Harvard University’s endowment earned a 19.2 percent return during the year ending June 30, 2005, bringing the endowment’s overall value to $25.9 billion.
The continued strong returns buttress the endowment’s critical support for Harvard’s academic programs. In the 2005 fiscal year, endowment dollars provided almost a third of Harvard’s operating budget, or more than $850 million.
The endowment pays for specific activities donors have endowed over time, including financial aid, faculty salaries, and facilities maintenance. For example, endowment income supports Harvard’s student financial aid programs, which permit the University to admit qualified students regardless of their ability to pay. From fiscal 1998 to fiscal 2004, for example, grants to students from the University roughly doubled, to $186.9 million from $93.4 million.
Endowment dollars used for overall Harvard programs more than doubled during the same period, rising to more than $800 million from $394 million.
Harvard Treasurer Jim Rothenberg called the last two years’ results “extraordinary” and said they reflect the value that Harvard Management Company’s (HMC) managers bring to the university’s investments.
“Harvard is fortunate to have a talented group of managers and staff who have ensured that the generous gifts given by our loyal donors can grow, strengthening the support of the University’s most important priorities,” he said.
Rothenberg also announced the appointment of Peter Nadosy as the interim chief investment officer of HMC until the new CEO is in place. Nadosy ’68, the former president of Morgan Stanley Asset Management, is currently an advisory director of Morgan Stanley Asset Management and a member of the HMC Board. Nadosy will oversee the investment operations at HMC in place of outgoing president and CEO Jack Meyer who is leaving to start his own investment company.
Harvard’s fiscal 2005 performance compares favorably with other large institutions and other universities with large endowments. The endowment outperformed the median large institutional fund, measured by the Trust Universe Comparison Service (TUCS), by 8.7 percent. According to preliminary numbers, Harvard’s 19.2 percent fiscal 2005 return also beat the 15.8 percent median return of the 25 largest university endowments.
Last year’s results bring the endowment’s annualized 10-year performance to 16.1 percent, beating the 9.4 percent turned in by the TUCS median large fund. Rothenberg pointed out that had Harvard earned returns similar to that median fund over the past 10 years, the endowment’s total would be about $14.4 billion less. That could have meant hundreds of millions of dollars worth of programs would have been cut or never existed.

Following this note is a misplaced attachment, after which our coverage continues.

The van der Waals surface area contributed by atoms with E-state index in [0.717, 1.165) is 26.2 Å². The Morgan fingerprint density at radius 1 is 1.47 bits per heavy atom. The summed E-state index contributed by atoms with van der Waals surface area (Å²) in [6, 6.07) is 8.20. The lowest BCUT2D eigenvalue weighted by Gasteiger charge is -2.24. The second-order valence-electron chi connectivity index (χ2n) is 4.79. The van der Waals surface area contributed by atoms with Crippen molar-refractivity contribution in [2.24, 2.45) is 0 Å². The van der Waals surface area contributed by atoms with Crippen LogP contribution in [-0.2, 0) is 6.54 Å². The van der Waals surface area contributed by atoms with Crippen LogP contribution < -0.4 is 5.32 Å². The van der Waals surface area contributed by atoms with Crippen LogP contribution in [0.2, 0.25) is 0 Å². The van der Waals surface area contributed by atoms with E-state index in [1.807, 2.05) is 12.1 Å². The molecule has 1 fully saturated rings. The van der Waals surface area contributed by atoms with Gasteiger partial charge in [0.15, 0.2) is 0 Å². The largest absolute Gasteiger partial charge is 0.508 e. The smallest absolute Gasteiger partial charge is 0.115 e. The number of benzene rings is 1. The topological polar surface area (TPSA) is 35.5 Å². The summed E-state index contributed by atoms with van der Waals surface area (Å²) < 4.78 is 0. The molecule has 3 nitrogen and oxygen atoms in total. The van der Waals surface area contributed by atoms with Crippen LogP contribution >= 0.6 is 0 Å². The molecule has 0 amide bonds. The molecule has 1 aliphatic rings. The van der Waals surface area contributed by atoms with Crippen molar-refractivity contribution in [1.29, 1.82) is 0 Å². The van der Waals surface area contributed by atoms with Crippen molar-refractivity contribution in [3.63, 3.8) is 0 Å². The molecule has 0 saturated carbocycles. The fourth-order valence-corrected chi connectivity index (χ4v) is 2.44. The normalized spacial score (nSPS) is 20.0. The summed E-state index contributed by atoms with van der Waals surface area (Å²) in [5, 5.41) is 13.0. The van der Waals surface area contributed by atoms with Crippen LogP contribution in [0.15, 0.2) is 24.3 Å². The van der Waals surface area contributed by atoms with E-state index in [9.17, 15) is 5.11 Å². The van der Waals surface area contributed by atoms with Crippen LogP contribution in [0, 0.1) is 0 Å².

The endowment’s changing value is affected by several factors each year, including investment returns, new contributions, and the annual payout for University programs. The endowment stood at $22.6 billion on June 30, 2004.
Annual endowment performance is not measured just by gains or losses in value, but also by how investments perform against benchmarks in different investment classes. In fiscal 2005, Harvard’s endowment beat benchmarks in 10 of 11 asset classes. Private equities posted the year’s highest return, at 34.7 percent, while foreign bonds achieved the best performance relative to benchmark, posting a 20.3 percent return against the benchmark’s return of 7.9 percent.
The endowment is not a single fund, but 10,840 individual funds, many of them restricted to specific uses – such as support of a research center or the creation of a professorship in a specific subject. The funds are invested by HMC, established in 1974 to oversee the University’s endowment, pension, trust funds, and other investments at a cost less than outside management.
Harvard seeks to spend about 5 percent of the endowment annually on University programs. Each School within the University uses a combination of income from investments, gifts from fundraising efforts, and tuition to cover the cost of educating students. Tuition from Harvard College, for instance, covers only about two-thirds of the total cost of a Harvard education. Harvard’s reliance on support from its endowment has increased in recent years. In fiscal 1995, endowment income provided 21 percent of Harvard’s total income. In the 2005 fiscal year, that figure was 31 percent.